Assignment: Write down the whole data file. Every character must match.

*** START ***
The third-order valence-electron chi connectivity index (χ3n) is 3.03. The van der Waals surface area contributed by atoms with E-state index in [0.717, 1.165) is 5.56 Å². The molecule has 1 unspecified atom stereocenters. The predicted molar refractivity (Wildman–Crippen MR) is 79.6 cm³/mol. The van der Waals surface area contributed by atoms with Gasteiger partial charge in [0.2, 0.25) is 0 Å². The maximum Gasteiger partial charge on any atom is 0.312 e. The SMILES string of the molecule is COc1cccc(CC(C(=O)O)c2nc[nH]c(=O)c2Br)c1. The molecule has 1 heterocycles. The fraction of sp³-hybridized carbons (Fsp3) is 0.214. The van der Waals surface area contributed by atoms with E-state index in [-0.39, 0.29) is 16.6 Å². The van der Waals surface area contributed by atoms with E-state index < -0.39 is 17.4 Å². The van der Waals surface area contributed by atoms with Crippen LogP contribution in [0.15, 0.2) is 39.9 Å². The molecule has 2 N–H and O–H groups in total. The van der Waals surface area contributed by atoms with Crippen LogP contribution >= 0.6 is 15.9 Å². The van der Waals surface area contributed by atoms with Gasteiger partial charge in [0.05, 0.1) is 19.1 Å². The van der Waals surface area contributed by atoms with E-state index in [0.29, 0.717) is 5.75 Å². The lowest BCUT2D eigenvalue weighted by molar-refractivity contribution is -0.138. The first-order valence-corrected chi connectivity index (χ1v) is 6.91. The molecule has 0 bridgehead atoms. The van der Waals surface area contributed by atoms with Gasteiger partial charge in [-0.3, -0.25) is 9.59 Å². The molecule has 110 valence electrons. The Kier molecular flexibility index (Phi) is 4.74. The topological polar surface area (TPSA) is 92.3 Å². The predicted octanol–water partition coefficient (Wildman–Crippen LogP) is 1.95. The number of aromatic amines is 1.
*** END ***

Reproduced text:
The third-order valence-electron chi connectivity index (χ3n) is 3.03. The van der Waals surface area contributed by atoms with E-state index in [0.717, 1.165) is 5.56 Å². The molecule has 1 unspecified atom stereocenters. The predicted molar refractivity (Wildman–Crippen MR) is 79.6 cm³/mol. The van der Waals surface area contributed by atoms with Gasteiger partial charge in [0.2, 0.25) is 0 Å². The maximum Gasteiger partial charge on any atom is 0.312 e. The SMILES string of the molecule is COc1cccc(CC(C(=O)O)c2nc[nH]c(=O)c2Br)c1. The molecule has 1 heterocycles. The fraction of sp³-hybridized carbons (Fsp3) is 0.214. The van der Waals surface area contributed by atoms with E-state index in [-0.39, 0.29) is 16.6 Å². The van der Waals surface area contributed by atoms with E-state index < -0.39 is 17.4 Å². The van der Waals surface area contributed by atoms with Crippen LogP contribution in [0.15, 0.2) is 39.9 Å². The molecule has 2 N–H and O–H groups in total. The van der Waals surface area contributed by atoms with Crippen LogP contribution >= 0.6 is 15.9 Å². The van der Waals surface area contributed by atoms with Gasteiger partial charge in [0.05, 0.1) is 19.1 Å². The van der Waals surface area contributed by atoms with E-state index in [0.29, 0.717) is 5.75 Å². The lowest BCUT2D eigenvalue weighted by molar-refractivity contribution is -0.138. The first-order valence-corrected chi connectivity index (χ1v) is 6.91. The molecule has 0 bridgehead atoms. The van der Waals surface area contributed by atoms with Gasteiger partial charge in [-0.3, -0.25) is 9.59 Å². The molecule has 110 valence electrons. The Kier molecular flexibility index (Phi) is 4.74. The topological polar surface area (TPSA) is 92.3 Å². The predicted octanol–water partition coefficient (Wildman–Crippen LogP) is 1.95. The number of aromatic amines is 1.